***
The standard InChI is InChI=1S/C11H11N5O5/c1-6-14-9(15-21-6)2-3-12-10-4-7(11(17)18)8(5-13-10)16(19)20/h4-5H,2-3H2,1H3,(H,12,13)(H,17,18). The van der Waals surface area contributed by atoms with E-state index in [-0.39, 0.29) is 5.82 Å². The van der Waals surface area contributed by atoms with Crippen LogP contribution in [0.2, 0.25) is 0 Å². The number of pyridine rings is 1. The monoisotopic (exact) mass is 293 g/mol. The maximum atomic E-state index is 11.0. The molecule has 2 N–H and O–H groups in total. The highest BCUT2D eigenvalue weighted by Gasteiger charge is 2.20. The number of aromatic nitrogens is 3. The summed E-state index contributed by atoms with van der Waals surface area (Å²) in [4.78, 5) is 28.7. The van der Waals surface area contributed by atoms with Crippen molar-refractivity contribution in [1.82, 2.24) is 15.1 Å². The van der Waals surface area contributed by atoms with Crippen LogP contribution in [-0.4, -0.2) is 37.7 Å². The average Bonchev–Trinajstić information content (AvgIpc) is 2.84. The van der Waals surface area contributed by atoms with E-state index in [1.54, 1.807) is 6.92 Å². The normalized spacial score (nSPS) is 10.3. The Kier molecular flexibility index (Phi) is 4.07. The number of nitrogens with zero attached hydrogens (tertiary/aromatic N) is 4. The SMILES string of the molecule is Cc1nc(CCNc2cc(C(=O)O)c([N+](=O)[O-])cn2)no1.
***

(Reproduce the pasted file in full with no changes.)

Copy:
The standard InChI is InChI=1S/C11H11N5O5/c1-6-14-9(15-21-6)2-3-12-10-4-7(11(17)18)8(5-13-10)16(19)20/h4-5H,2-3H2,1H3,(H,12,13)(H,17,18). The van der Waals surface area contributed by atoms with E-state index in [-0.39, 0.29) is 5.82 Å². The van der Waals surface area contributed by atoms with Crippen LogP contribution in [0.2, 0.25) is 0 Å². The number of pyridine rings is 1. The monoisotopic (exact) mass is 293 g/mol. The maximum atomic E-state index is 11.0. The molecule has 2 N–H and O–H groups in total. The highest BCUT2D eigenvalue weighted by Gasteiger charge is 2.20. The number of aromatic nitrogens is 3. The summed E-state index contributed by atoms with van der Waals surface area (Å²) in [4.78, 5) is 28.7. The van der Waals surface area contributed by atoms with Crippen molar-refractivity contribution in [1.82, 2.24) is 15.1 Å². The van der Waals surface area contributed by atoms with Crippen LogP contribution in [-0.4, -0.2) is 37.7 Å². The average Bonchev–Trinajstić information content (AvgIpc) is 2.84. The van der Waals surface area contributed by atoms with E-state index in [1.54, 1.807) is 6.92 Å². The normalized spacial score (nSPS) is 10.3. The Kier molecular flexibility index (Phi) is 4.07. The number of nitrogens with zero attached hydrogens (tertiary/aromatic N) is 4. The SMILES string of the molecule is Cc1nc(CCNc2cc(C(=O)O)c([N+](=O)[O-])cn2)no1.